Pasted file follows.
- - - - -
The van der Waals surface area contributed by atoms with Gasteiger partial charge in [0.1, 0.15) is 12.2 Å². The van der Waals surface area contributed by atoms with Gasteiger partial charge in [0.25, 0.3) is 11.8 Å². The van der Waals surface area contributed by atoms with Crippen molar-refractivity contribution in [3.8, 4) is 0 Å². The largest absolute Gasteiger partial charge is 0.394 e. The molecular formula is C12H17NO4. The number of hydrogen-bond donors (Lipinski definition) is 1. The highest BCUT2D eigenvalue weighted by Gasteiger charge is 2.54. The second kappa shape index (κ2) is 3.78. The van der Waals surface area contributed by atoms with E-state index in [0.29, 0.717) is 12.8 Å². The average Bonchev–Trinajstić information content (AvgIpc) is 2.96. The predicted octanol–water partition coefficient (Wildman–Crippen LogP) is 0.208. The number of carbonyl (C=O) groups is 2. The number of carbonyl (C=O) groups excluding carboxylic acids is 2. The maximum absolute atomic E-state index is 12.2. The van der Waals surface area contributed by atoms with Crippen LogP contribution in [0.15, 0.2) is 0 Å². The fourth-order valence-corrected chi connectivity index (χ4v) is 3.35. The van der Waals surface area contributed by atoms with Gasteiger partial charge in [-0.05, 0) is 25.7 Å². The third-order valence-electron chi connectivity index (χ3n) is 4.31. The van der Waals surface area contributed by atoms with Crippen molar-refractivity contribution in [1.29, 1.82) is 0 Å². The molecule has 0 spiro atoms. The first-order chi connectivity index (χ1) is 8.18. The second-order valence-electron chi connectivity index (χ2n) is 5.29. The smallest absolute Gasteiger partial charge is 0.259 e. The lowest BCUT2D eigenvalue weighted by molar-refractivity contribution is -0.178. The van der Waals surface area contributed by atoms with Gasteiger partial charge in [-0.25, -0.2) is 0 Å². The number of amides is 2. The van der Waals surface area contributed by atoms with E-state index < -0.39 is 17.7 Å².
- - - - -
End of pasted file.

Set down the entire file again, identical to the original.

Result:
The van der Waals surface area contributed by atoms with Gasteiger partial charge in [0.1, 0.15) is 12.2 Å². The van der Waals surface area contributed by atoms with Gasteiger partial charge in [0.25, 0.3) is 11.8 Å². The van der Waals surface area contributed by atoms with Crippen molar-refractivity contribution in [3.8, 4) is 0 Å². The largest absolute Gasteiger partial charge is 0.394 e. The molecular formula is C12H17NO4. The number of hydrogen-bond donors (Lipinski definition) is 1. The highest BCUT2D eigenvalue weighted by Gasteiger charge is 2.54. The second kappa shape index (κ2) is 3.78. The van der Waals surface area contributed by atoms with E-state index in [0.29, 0.717) is 12.8 Å². The average Bonchev–Trinajstić information content (AvgIpc) is 2.96. The predicted octanol–water partition coefficient (Wildman–Crippen LogP) is 0.208. The number of carbonyl (C=O) groups is 2. The number of carbonyl (C=O) groups excluding carboxylic acids is 2. The maximum absolute atomic E-state index is 12.2. The van der Waals surface area contributed by atoms with Crippen LogP contribution in [0.15, 0.2) is 0 Å². The fourth-order valence-corrected chi connectivity index (χ4v) is 3.35. The van der Waals surface area contributed by atoms with Gasteiger partial charge in [-0.05, 0) is 25.7 Å². The third-order valence-electron chi connectivity index (χ3n) is 4.31. The van der Waals surface area contributed by atoms with Crippen molar-refractivity contribution in [1.29, 1.82) is 0 Å². The molecule has 0 spiro atoms. The first-order chi connectivity index (χ1) is 8.18. The second-order valence-electron chi connectivity index (χ2n) is 5.29. The smallest absolute Gasteiger partial charge is 0.259 e. The lowest BCUT2D eigenvalue weighted by molar-refractivity contribution is -0.178. The van der Waals surface area contributed by atoms with Gasteiger partial charge in [-0.25, -0.2) is 0 Å². The number of amides is 2. The van der Waals surface area contributed by atoms with E-state index < -0.39 is 17.7 Å².